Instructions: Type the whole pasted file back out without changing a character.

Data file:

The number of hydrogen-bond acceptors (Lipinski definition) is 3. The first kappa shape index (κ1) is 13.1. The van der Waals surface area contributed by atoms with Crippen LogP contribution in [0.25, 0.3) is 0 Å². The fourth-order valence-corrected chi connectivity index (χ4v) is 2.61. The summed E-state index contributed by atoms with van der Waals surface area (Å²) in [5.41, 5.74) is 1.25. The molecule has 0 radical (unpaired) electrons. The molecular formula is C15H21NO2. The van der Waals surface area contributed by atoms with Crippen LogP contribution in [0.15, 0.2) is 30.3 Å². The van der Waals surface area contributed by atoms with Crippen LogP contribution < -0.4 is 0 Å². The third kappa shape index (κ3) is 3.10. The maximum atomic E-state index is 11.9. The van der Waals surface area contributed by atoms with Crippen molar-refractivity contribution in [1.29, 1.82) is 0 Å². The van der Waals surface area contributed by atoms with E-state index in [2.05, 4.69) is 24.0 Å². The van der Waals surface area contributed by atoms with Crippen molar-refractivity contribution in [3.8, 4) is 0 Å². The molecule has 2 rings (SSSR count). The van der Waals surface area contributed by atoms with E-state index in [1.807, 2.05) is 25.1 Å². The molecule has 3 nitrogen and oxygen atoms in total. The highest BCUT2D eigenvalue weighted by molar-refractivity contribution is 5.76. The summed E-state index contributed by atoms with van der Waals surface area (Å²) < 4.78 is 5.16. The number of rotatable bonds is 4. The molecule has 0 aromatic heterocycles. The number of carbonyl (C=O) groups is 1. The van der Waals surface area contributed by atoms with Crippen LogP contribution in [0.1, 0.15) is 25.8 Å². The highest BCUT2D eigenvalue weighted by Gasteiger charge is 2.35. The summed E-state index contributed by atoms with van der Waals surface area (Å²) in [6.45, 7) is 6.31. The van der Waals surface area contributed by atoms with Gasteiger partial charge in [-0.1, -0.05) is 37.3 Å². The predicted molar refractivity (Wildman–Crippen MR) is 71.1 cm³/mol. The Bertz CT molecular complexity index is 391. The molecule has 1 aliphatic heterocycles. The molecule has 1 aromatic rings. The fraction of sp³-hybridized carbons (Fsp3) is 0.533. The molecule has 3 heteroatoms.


The number of hydrogen-bond acceptors (Lipinski definition) is 3. The first kappa shape index (κ1) is 13.1. The van der Waals surface area contributed by atoms with Crippen LogP contribution in [0.25, 0.3) is 0 Å². The fourth-order valence-corrected chi connectivity index (χ4v) is 2.61. The summed E-state index contributed by atoms with van der Waals surface area (Å²) in [5.41, 5.74) is 1.25. The molecule has 0 radical (unpaired) electrons. The molecular formula is C15H21NO2. The van der Waals surface area contributed by atoms with Crippen LogP contribution in [0.15, 0.2) is 30.3 Å². The van der Waals surface area contributed by atoms with Crippen LogP contribution < -0.4 is 0 Å². The third kappa shape index (κ3) is 3.10. The maximum atomic E-state index is 11.9. The van der Waals surface area contributed by atoms with Crippen molar-refractivity contribution in [1.29, 1.82) is 0 Å². The van der Waals surface area contributed by atoms with E-state index in [2.05, 4.69) is 24.0 Å². The van der Waals surface area contributed by atoms with Crippen molar-refractivity contribution in [3.8, 4) is 0 Å². The molecule has 2 rings (SSSR count). The van der Waals surface area contributed by atoms with E-state index in [1.807, 2.05) is 25.1 Å². The molecule has 3 nitrogen and oxygen atoms in total. The highest BCUT2D eigenvalue weighted by molar-refractivity contribution is 5.76. The summed E-state index contributed by atoms with van der Waals surface area (Å²) < 4.78 is 5.16. The number of rotatable bonds is 4. The molecule has 0 aromatic heterocycles. The number of carbonyl (C=O) groups is 1. The van der Waals surface area contributed by atoms with Crippen LogP contribution in [0.1, 0.15) is 25.8 Å². The highest BCUT2D eigenvalue weighted by Gasteiger charge is 2.35. The summed E-state index contributed by atoms with van der Waals surface area (Å²) in [6.45, 7) is 6.31. The van der Waals surface area contributed by atoms with Gasteiger partial charge in [-0.1, -0.05) is 37.3 Å². The predicted molar refractivity (Wildman–Crippen MR) is 71.1 cm³/mol. The Bertz CT molecular complexity index is 391. The molecule has 1 aliphatic heterocycles. The molecule has 1 aromatic rings. The fraction of sp³-hybridized carbons (Fsp3) is 0.533. The molecule has 3 heteroatoms.